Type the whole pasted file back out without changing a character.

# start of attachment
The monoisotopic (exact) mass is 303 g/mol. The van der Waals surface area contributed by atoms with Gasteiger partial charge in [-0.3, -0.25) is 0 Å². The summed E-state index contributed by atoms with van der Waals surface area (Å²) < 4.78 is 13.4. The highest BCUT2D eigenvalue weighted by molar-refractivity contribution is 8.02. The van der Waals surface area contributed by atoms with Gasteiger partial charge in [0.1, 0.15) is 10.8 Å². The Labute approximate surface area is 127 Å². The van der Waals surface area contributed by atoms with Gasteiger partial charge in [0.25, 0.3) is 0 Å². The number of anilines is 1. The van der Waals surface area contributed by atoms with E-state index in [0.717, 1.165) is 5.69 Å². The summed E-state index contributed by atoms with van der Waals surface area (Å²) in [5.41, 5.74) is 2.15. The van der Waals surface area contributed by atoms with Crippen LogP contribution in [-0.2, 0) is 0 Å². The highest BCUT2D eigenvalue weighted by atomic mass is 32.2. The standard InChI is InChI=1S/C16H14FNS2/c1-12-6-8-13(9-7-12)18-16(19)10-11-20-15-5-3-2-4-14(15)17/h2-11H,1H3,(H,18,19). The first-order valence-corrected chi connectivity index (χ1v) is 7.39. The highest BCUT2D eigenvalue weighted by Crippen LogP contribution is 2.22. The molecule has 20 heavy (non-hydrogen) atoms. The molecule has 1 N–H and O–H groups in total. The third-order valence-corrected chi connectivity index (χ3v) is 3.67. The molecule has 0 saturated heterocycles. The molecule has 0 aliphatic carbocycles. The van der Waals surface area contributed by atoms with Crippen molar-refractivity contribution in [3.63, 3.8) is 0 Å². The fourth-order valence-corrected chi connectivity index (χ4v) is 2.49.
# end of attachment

The monoisotopic (exact) mass is 303 g/mol. The van der Waals surface area contributed by atoms with Gasteiger partial charge in [-0.3, -0.25) is 0 Å². The summed E-state index contributed by atoms with van der Waals surface area (Å²) < 4.78 is 13.4. The highest BCUT2D eigenvalue weighted by molar-refractivity contribution is 8.02. The van der Waals surface area contributed by atoms with Gasteiger partial charge in [0.1, 0.15) is 10.8 Å². The Labute approximate surface area is 127 Å². The van der Waals surface area contributed by atoms with Gasteiger partial charge in [0.25, 0.3) is 0 Å². The number of anilines is 1. The van der Waals surface area contributed by atoms with E-state index in [0.717, 1.165) is 5.69 Å². The summed E-state index contributed by atoms with van der Waals surface area (Å²) in [5.41, 5.74) is 2.15. The van der Waals surface area contributed by atoms with Crippen LogP contribution in [-0.2, 0) is 0 Å². The highest BCUT2D eigenvalue weighted by atomic mass is 32.2. The standard InChI is InChI=1S/C16H14FNS2/c1-12-6-8-13(9-7-12)18-16(19)10-11-20-15-5-3-2-4-14(15)17/h2-11H,1H3,(H,18,19). The first-order valence-corrected chi connectivity index (χ1v) is 7.39. The highest BCUT2D eigenvalue weighted by Crippen LogP contribution is 2.22. The molecule has 20 heavy (non-hydrogen) atoms. The molecule has 1 N–H and O–H groups in total. The third-order valence-corrected chi connectivity index (χ3v) is 3.67. The molecule has 0 saturated heterocycles. The molecule has 0 aliphatic carbocycles. The van der Waals surface area contributed by atoms with Crippen molar-refractivity contribution in [3.63, 3.8) is 0 Å². The fourth-order valence-corrected chi connectivity index (χ4v) is 2.49.